RJ Barrett, Julius Randle
ESNY Graphic

The New York Knicks’ biggest issue this season has nothing to do with head coach David Fizdale and everything to do with the players.

Danny Small

NEW YORK, NY—The New York Knicks have plenty of problems. It’s unclear whether or not David Fizdale is “the guy” for the job. Although there are some signs that the youth is developing, there have been significant roadblocks for nearly every young player on the roster. The newly-signed veterans can’t finish out close games down the stretch. Not to mention, marquee free agents won’t touch the team with a 10-foot pole.

All of these are significant problems for the organization, but there’s one glaring issue that is making this Knicks season more infuriating than this writer ever thought possible—free-throw shooting. This is something that fans can’t possibly blame Fizdale for.

The Knicks are the worst free-throw shooting team in the league by a wide margin. At 67.5% as a team, New York is nearly four whole percentage points behind the 29th ranked Milwaukee Bucks (71.4%). The last NBA team to shoot that poorly across an entire season was the Detroit Pistons in 2015-16.

They are historically bad in this regard. Even a thesaurus runs short of synonyms to describe how bad they’ve truly been.

Since the 2000-01 season, only six teams have shot 68% or worse from the line. Sure, the Knicks have three-quarters of the season to improve in this regard, but they’re not off to a promising start.

Missed free throws are not a symptom of the losing, they’re a direct cause. In six of the team’s 16 losses, they missed more free throws than the number of points they lost by. Now, some context for that tidbit.

On Sunday night, the Knicks lost to the Boston Celtics by nine while missing 11 free throws. Saying New York “should” have won this game is a stretch. But had they converted just five more times from the line, they would have given themselves a chance.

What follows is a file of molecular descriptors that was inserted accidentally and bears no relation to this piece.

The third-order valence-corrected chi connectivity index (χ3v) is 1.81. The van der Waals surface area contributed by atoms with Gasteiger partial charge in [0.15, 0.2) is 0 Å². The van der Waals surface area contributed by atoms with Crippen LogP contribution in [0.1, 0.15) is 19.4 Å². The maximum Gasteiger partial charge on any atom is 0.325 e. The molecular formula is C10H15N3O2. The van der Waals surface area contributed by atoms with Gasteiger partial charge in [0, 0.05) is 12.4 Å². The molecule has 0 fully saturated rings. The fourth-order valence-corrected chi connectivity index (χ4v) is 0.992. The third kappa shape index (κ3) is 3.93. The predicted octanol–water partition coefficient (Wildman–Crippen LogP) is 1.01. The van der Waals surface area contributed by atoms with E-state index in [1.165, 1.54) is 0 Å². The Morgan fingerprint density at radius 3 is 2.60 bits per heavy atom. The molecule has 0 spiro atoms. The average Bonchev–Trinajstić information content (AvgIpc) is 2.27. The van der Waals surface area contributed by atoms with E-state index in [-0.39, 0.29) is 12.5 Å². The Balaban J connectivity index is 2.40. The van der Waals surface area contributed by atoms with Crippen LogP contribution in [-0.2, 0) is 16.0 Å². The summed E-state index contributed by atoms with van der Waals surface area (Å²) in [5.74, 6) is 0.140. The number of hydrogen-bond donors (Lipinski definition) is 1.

However, that’s just the tip of the iceberg.

Call it an oversimplification if you like, but it’s not. The Knickerbockers have lost three one-possession games while missing five or more free throws. An average free-throw shooting team would have at least three more wins under their belt.

A 7-13 record isn’t anything to write home about, but in the Eastern Conference that would be good enough for a puncher’s chance at a playoff spot. At the very least, it would completely change the narrative from “this season is a complete disaster” to “who knows in the East?”

Marcus Morris Sr. is the only player on the roster who is carrying his weight from the charity stripe. He’s shooting 83.9% on 87 attempts so far this season. Of the five players who’ve taken the most attempts for the Knicks, Morris is the only player converting at higher than a 66.7% clip.

Julius Randle is shooting 65.1% on 109 attempts and RJ Barrett is at a woeful 52.4% on 103 attempts. Mitchell Robinson and Kevin Knox are a combined 58-for-88 (65.9%). That’s downright brutal.

“Like I said before I don’t think this is going to be a long-standing issue,” Fizdale said about Barrett prior to the Knicks’ Nov. 16 matchup with the Charlotte Hornets. “The kid is in the gym every day. He’s not rattled. He’s just getting to the line and working on it, putting in the time and the technique to iron out the wrinkles. Eventually, he’s going to get to a place where he’s well over 70.”

Since Fizdale’s comments, Barrett is shooting 64.7% from the stripe. That’s an improvement, and it’s hard to hammer the rookie as he adapts to the NBA, but it’s simply not good enough.

Fizdale is pumping in crowd noise into practices and even talking half-jokingly talking about burning sage in the room, but this isn’t something that falls on the coach.

This falls squarely on the players even if they don’t want to admit it. After falling to the Philadelphia 76ers, Robinson was asked about the team struggling from the free-throw line all year.

“Not me,” Robinson—who shot 1-for-6 from the line that night—said to reporters. “This is the first time I shot bad free throws.”

The second-year center was shooting 73% from the line entering that game. That’s not bad, but is it good? No.

Fizdale is the first person who has to face the music after each loss. Eventually, these losses could cost him his job and free throws—something he doesn’t have much control over—are one of the main culprits for the team’s horrendous start to the season. This isn’t to say that Fizdale is doing a tremendous job, but he doesn’t deserve all the blame for the 4-16 start.

At some point, the players are going to have to convert on the shots that are literally “free” points.

 

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